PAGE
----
Mind & Body

Learning Styles Don't Actually Exist

It's a pervasive idea: different students' brains are better suited to different styles of learning. So while one student might best comprehend a subject by hearing a lesson, another would get the most benefit from reading it on paper, and another still would learn it better by performing a hands-on demonstration. The idea of "learning styles" is so simple that it should be easy to prove with a scientific study, but decades of research has shown that it's just not true. And yet, students and teachers alike still believe it — and it's harming students' ability to learn.

A Load of VAK

While what we just described may be one of the most popular models of learning styles — known as VAK theory, for visual, auditory, and tactile/kinesthetic — it's by no means the only one out there. A systematic review in 2004 found a whopping 71 different models ranging from personality-based ones like Myers-Briggs to models based on the way a person's brain is wired for learning. But all of them rely on a central idea known as the "meshing hypothesis": the idea that a given lesson's presentation should mesh with the student's learning style in order for it to be most effective.

But for decades, studies have shown that this isn't the case. As far back as 1970, education researcher Gene Glass wrote, "'There is no evidence for an interaction of curriculum treatments and personological variables.' I don't know of another statement that has been confirmed so many times by so many people." Not much has changed: In 2008, a review of the current research also found that there wasn't adequate evidence to back up the use of learning styles in education. Still, even in a study published last month that surveyed nearly 700 people, educators and otherwise, found that 90 percent of them believed that people learn better in their individual learning style.

The pervasiveness of this myth probably comes down to culture, according to researcher Catherine Scott. In a 2010 paper published in the Australian Journal of Education, she pointed out that Western cultures tend to hold an "entity" view of people, the idea that traits are fixed at birth, while Eastern cultures are more likely to hold a "process" view, where traits can be shaped by experience. That has big implications for the educational system. "When forming first impressions, the entity model perspective predisposes teachers to the decision that the child is 'one of those' on the basis of just one interaction or upon reading reports of the child's previous attainment or behaviour," she writes. If a student seems to grasp a hands-on lesson better than a reading assignment, a teacher with an entity view could easily peg them as a tactile learner — and the student may believe it about themselves from that day forward.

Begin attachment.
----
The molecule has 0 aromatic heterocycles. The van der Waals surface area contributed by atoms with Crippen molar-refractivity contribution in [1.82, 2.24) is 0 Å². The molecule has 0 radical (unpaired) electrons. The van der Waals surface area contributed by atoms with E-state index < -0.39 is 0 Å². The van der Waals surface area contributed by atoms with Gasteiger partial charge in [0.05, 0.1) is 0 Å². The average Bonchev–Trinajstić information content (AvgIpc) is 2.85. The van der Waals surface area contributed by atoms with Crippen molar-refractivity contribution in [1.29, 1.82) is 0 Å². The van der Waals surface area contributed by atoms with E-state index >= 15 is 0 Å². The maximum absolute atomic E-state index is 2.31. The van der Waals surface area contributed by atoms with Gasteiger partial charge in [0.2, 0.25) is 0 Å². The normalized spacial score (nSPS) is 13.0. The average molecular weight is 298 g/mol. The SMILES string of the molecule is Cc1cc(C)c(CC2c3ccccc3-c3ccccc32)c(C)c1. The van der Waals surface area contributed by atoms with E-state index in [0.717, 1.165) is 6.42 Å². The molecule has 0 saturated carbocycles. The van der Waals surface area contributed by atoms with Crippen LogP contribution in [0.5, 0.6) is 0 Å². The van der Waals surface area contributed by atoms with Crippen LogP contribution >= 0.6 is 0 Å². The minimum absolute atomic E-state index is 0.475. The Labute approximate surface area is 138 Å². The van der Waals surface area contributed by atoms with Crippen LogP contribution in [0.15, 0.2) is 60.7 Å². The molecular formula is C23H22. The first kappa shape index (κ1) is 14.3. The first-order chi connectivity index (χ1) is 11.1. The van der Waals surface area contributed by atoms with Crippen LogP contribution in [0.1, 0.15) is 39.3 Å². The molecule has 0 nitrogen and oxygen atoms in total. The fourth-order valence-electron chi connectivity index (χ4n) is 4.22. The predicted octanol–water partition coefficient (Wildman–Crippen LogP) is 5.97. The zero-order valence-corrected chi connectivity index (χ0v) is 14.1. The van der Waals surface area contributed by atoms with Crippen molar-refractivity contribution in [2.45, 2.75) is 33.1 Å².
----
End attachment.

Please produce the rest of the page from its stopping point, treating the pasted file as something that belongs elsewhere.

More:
What's Really Going On

But hold on: You probably remember at least one lesson in school that was delivered in a way that was so easy to grasp, you probably still remember everything you learned that day. Maybe it was watching a reenactment of a famous naval battle, or setting the U.S. state names to music, or rearranging the Earth's landmasses into the ancient continent of Pangea. If that teacher wasn't teaching according to your learning style, what were they doing?

They were adjusting their teaching style to the subject, not the learner. Studies do show that all students benefit when a subject is taught with the appropriate style: math taught visually, for example, or language taught verbally. No matter how strongly a person believes they're an auditory learner, they're not going to learn geometry without seeing the shapes on the page.

That's not to say all students learn the same way. Everyone varies in their strengths, interests, and previous knowledge, and research shows that qualities like these have a big effect on how best to learn something. For example, there's evidence that beginners learn a subject best by studying examples while advanced students learn better by doing problems themselves.

But, as the research shows, spending time figuring out students' individual learning styles and educating teachers on how best to teach to those styles is the wrong way to go. Not only does it waste time that could be spent on more effective approaches, but it's also limiting: It assumes that only certain students will learn from certain lessons.

As the authors of that 2008 review concluded, "Given the capacity of humans to learn, it seems especially important to keep all avenues, options, and aspirations open for our students, our children, and ourselves. Toward that end, we think the primary focus should be on identifying and introducing the experiences, activities, and challenges that enhance everybody's learning."

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There are a lot more myths where this came from. To read more, check out "Great Myths of Education and Learning" by Jeffrey D. Holmes. We handpick reading recommendations we think you may like. If you choose to make a purchase, Curiosity will get a share of the sale.

Written by Ashley Hamer July 12, 2019

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